Outdoor Oasis - Enjoy a relaxing summer in your own backyard




Polynesian Pools located in Virginia beach

Enjoy your summer relaxing in your own backyard.

When it’s cold outside, many of us dream of endless summer days relaxing by the water, maybe swimming laps in a pool. If you start planning now, you can create your own backyard oasis—complete with a pool and spa—and begin enjoying yourself by spring.

Hampton Roads doesn’t get cold enough to put a halt on pool construction, says Gary Sharpe, general manager of Polynesian Pools in Virginia Beach and Chesapeake. “We keep building through the whole cold season,” Sharpe says. “The cold weather might slow us down a little bit but we don’t have to take a break. You might get a better price too. Companies don’t have a backlog so they can start your project sooner.”

From start to swimming, installing an in-ground pool and deck takes six to eight weeks, Sharpe says. “The pool gets built very quickly,” he says. “The one thing we do wait for is for the earth to settle before we pour a concrete deck. That way the deck is less susceptible to cracking. If you start now, by the time spring and summer are here and you’re ready to use your pool, the project will be finished.

Simply installing a pool and/ or spa doesn’t make an outdoor oasis. The key differences come down to good planning. “It all comes down to how  everything ties in together at the end of the project,” Sharpe says. “The ultimate goals should be focused on comfort and relaxation.” First are the shape and size of the pool.

You can still choose an old style shape from the 1980s or early 1990s—a basic rectangle or emerald. But there are many more shapes to choose from now. You can get a Grecian pool, a rectangle with the corners clipped off, a lagoon shape, a mountain lake and more. “Designers offer curbed pools that almost look like an oasis,” Sharpe says. As for size, the size of your yard is a key determining factor. “A lot of people buy into the concept that bigger is better. Their pool may be too big for their backyard and doesn’t look right,” Sharpe says. “You want to complement the yard and the house—not overtake everything. And just because you have a big yard doesn’t mean you need to have the biggest pool in the neighborhood.”

Keep in mind too that you have to deal with easements, setback requirements on how close you can build to your neighbor’s property, and Chesapeake Bay Preservation Act rules, he says.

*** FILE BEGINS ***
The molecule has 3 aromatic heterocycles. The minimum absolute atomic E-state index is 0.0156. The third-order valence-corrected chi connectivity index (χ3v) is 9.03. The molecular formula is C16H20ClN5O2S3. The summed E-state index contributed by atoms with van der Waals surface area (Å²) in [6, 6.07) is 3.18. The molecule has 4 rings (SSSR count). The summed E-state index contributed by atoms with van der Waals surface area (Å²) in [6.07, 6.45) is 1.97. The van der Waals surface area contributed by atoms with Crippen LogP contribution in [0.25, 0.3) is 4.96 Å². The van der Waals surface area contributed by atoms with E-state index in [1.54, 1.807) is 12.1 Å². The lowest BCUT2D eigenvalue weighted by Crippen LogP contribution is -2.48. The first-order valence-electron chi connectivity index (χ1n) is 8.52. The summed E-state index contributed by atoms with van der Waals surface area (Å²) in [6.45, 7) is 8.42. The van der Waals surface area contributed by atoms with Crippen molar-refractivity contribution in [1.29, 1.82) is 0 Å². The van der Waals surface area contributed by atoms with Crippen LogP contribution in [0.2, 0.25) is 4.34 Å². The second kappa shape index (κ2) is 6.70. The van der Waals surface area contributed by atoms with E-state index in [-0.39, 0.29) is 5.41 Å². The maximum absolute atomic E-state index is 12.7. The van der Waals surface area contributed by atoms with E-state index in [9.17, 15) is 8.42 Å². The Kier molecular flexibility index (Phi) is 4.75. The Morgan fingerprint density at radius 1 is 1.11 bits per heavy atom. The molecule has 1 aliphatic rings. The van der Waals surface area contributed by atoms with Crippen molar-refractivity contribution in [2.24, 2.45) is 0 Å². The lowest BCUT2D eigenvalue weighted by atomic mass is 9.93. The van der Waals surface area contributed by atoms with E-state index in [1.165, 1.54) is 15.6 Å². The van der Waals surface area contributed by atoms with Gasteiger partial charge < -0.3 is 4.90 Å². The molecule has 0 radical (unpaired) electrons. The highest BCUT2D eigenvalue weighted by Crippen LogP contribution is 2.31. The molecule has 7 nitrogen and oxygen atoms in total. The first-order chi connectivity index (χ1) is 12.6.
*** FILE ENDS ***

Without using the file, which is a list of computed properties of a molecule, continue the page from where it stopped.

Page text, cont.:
Next on deck, your pool deck. Your deck is important because you’ll be relaxing there in between laps. Beyond the standard gray concrete pool deck, you can consider brushed concrete, brick pavers, natural stone, and stamped concrete with patterns, Sharpe says. With stamped concrete, you can incorporate colors from your home for a seamless look. You can bring your pool deck to your back door or tie it in with an existing patio or deck.

A natural oasis includes plants and so should the one you create at your home. Eastern Virginia is warm enough to include palm trees around your pool, Sharpe says. Any native plants also will work well, he says. Boulders, custom made water slides with rocks, waterfalls, and jets of water shooting into the pool complete the look. Don’t forget lounge chairs and tables to kick back and entertain. “The last thing is outdoor patio furniture,” Sharpe says. “Now that you have this beautiful oasis, you can be comfortable, entertain and really enjoy your pool and spa.”

If you want to enjoy your pool during spring and fall, consider adding a heat pump. Compared to gas heaters, heat pumps are a more affordable way to warm your pool during the shoulder season, Sharpe says. “With a heat pump, you could get in as early as late March as long as temperatures are above 55,” Sharpe says. “It will take you through the endof October and later if we have a warm fall.”

Costs of heating with a heat pump average about $2 a day, he says.

Speaking of heat, a spa/hot tub is a great way to enjoy the water all year long. “Even if you close the pool down, you’re still able to get in your hot tub,” Sharpe says. “You can get in the hot tub and relax even if you don’t want to go swimming.”